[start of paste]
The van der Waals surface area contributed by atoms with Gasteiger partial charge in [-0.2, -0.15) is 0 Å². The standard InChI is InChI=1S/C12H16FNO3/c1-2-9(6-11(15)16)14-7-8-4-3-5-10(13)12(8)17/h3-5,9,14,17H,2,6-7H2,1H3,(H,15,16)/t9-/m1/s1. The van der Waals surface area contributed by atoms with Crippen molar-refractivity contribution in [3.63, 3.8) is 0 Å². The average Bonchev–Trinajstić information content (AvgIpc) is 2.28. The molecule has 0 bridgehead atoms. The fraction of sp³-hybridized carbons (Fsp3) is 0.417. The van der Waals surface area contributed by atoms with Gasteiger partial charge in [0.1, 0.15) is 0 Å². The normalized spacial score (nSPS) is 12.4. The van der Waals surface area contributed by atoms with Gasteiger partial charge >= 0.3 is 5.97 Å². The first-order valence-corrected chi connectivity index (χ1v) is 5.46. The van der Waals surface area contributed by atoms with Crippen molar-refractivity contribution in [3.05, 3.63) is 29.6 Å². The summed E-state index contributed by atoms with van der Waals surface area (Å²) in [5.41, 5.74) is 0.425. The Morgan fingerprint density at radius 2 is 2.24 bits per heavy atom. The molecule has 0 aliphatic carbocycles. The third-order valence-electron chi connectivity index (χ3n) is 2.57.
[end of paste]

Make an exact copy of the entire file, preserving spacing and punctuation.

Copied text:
The van der Waals surface area contributed by atoms with Gasteiger partial charge in [-0.2, -0.15) is 0 Å². The standard InChI is InChI=1S/C12H16FNO3/c1-2-9(6-11(15)16)14-7-8-4-3-5-10(13)12(8)17/h3-5,9,14,17H,2,6-7H2,1H3,(H,15,16)/t9-/m1/s1. The van der Waals surface area contributed by atoms with Crippen molar-refractivity contribution in [3.63, 3.8) is 0 Å². The average Bonchev–Trinajstić information content (AvgIpc) is 2.28. The molecule has 0 bridgehead atoms. The fraction of sp³-hybridized carbons (Fsp3) is 0.417. The van der Waals surface area contributed by atoms with Gasteiger partial charge in [0.1, 0.15) is 0 Å². The normalized spacial score (nSPS) is 12.4. The van der Waals surface area contributed by atoms with Gasteiger partial charge >= 0.3 is 5.97 Å². The first-order valence-corrected chi connectivity index (χ1v) is 5.46. The van der Waals surface area contributed by atoms with Crippen molar-refractivity contribution in [3.05, 3.63) is 29.6 Å². The summed E-state index contributed by atoms with van der Waals surface area (Å²) in [5.41, 5.74) is 0.425. The Morgan fingerprint density at radius 2 is 2.24 bits per heavy atom. The molecule has 0 aliphatic carbocycles. The third-order valence-electron chi connectivity index (χ3n) is 2.57.